Auditing Stock – A crucial component
Auditing Stock – A crucial component to mitigating stock losses
The recent theft of 500 dairy cows has been another harsh wake up call for the industry as farmers consider if they are taking the right precautions in protecting their second largest asset. Michael Lee, an agribusiness audit specialist at Crowe Horwath, advises how the introduction of simple systems can mitigate potential theft.
The Federated Farmers’ dairy industry chairperson, Andrew Hoggard points out if a bank was robbed there would be uproar, but police don’t tend to see stock as cold, hard cash.
Lee agrees saying, “Stock theft is extremely important for farmers as not only do they lose their capital when stock is stolen, which for a dairy cow can be up to $2,000, they also suffer the loss of revenue from that stock.”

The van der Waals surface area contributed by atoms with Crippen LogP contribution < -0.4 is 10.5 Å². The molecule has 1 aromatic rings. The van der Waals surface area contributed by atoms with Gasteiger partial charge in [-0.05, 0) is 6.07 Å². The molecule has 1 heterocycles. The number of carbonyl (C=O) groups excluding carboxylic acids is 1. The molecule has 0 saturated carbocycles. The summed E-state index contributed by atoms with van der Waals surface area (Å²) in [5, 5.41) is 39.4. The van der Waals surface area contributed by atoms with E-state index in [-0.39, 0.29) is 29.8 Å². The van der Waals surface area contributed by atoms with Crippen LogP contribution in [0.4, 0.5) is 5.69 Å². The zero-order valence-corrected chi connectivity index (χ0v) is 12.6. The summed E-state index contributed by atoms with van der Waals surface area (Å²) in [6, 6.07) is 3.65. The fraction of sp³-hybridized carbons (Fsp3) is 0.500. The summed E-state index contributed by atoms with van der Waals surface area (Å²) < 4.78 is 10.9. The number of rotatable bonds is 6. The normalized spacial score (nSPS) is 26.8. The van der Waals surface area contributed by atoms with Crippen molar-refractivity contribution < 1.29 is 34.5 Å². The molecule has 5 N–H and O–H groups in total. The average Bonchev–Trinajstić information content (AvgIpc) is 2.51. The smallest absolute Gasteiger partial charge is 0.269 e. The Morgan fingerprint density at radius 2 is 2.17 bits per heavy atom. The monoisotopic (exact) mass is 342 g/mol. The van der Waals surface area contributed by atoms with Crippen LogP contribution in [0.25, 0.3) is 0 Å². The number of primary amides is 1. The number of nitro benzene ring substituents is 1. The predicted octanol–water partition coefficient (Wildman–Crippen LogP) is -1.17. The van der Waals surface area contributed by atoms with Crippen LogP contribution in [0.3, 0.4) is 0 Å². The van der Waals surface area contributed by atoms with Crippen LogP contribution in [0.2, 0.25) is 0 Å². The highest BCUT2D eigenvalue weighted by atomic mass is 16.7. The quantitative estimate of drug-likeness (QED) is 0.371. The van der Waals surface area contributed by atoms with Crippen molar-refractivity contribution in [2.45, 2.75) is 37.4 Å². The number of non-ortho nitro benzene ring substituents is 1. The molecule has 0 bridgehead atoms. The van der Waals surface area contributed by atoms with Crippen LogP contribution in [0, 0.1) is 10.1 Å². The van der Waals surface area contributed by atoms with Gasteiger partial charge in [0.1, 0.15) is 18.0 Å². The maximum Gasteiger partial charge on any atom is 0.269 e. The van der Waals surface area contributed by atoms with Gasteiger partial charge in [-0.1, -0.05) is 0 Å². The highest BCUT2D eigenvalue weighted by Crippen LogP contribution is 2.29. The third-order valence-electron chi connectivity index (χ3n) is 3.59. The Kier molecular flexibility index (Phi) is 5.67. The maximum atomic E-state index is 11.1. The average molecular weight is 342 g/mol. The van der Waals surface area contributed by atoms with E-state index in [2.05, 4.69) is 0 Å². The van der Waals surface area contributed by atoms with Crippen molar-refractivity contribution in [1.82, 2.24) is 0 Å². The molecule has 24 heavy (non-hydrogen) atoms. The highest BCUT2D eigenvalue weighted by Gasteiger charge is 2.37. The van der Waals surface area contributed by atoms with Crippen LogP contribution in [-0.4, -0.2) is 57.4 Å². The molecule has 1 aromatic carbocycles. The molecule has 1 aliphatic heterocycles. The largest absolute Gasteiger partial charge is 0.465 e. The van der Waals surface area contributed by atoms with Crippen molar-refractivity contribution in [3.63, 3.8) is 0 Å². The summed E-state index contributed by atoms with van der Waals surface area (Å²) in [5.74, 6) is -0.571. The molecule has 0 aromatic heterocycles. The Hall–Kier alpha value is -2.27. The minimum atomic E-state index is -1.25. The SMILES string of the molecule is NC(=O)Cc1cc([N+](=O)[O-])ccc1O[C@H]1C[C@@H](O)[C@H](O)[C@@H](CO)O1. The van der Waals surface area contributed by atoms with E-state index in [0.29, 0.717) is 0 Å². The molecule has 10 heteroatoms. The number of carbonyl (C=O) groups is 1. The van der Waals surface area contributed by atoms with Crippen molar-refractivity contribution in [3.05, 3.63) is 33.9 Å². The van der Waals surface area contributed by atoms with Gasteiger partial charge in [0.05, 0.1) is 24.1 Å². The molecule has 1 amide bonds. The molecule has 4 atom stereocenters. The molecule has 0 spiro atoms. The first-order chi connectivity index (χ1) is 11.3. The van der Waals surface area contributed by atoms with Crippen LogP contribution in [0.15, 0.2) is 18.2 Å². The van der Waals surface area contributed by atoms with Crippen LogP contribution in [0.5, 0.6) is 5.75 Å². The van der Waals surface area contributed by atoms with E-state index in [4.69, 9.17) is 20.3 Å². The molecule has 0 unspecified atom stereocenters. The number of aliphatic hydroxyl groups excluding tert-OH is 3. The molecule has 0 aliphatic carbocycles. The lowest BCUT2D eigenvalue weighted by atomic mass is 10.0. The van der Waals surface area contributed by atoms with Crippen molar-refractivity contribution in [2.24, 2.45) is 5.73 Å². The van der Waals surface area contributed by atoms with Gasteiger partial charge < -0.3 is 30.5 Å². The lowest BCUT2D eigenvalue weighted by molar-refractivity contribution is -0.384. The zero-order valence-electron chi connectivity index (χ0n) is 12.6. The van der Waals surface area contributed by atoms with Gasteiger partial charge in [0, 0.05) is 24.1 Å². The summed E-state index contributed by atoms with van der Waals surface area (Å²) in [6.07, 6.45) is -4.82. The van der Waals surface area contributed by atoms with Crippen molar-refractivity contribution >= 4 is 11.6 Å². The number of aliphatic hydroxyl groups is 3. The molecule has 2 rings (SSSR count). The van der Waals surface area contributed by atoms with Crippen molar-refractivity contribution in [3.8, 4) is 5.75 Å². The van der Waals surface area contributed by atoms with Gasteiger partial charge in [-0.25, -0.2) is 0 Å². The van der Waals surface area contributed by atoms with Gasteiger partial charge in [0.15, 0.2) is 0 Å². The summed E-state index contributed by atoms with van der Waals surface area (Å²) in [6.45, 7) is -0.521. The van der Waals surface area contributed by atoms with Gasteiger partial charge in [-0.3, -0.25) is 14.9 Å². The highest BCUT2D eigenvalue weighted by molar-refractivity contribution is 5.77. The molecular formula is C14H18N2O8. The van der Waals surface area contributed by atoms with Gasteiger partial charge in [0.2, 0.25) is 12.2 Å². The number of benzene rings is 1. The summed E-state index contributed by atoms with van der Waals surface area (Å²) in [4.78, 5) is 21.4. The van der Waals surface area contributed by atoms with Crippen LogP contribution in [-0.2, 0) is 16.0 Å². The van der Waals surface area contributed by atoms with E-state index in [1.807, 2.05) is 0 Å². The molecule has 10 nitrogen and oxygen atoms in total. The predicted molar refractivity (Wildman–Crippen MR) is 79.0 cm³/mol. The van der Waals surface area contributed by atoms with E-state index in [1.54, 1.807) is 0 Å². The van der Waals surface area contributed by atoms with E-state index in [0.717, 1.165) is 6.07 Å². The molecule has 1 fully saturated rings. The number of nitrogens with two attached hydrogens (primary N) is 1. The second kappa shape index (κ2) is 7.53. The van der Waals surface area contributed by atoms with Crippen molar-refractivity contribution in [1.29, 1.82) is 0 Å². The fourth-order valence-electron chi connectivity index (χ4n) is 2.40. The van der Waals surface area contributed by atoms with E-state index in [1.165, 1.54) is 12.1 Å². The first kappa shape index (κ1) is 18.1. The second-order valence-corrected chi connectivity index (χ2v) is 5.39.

“With the introduction of electronic identification tags (EID) individual stock can be scanned and identified.” Lee says this is one way we can mitigate stock losses. “EID can be used to reconcile back to the farm’s records. Keeping track of the records regularly also means high death rates are identified in a timely manner,” continues Lee.
On top of that Lee suggests farmers scan their animals four times a year. “Incorporating a basic schedule of scanning allows for reconciliation of numbers to ensure there are no irregularities in stock numbers.”
suggests a possible stock reconciliation schedule for
farmers could look like the following:
March – to establish the opening number for the season
May – prior to winter grazing
August – upon returning from winter grazing and prior to calving
October/November – post calving.
Integrating simple and achievable measures in the farming calendar could potentially alert farmers to a discrepancy in stock level. While protecting farmers from stolen stock is one of the factors this mitigates, it also allows farmers to be reactive to other problems on their farm such as death rates in calving.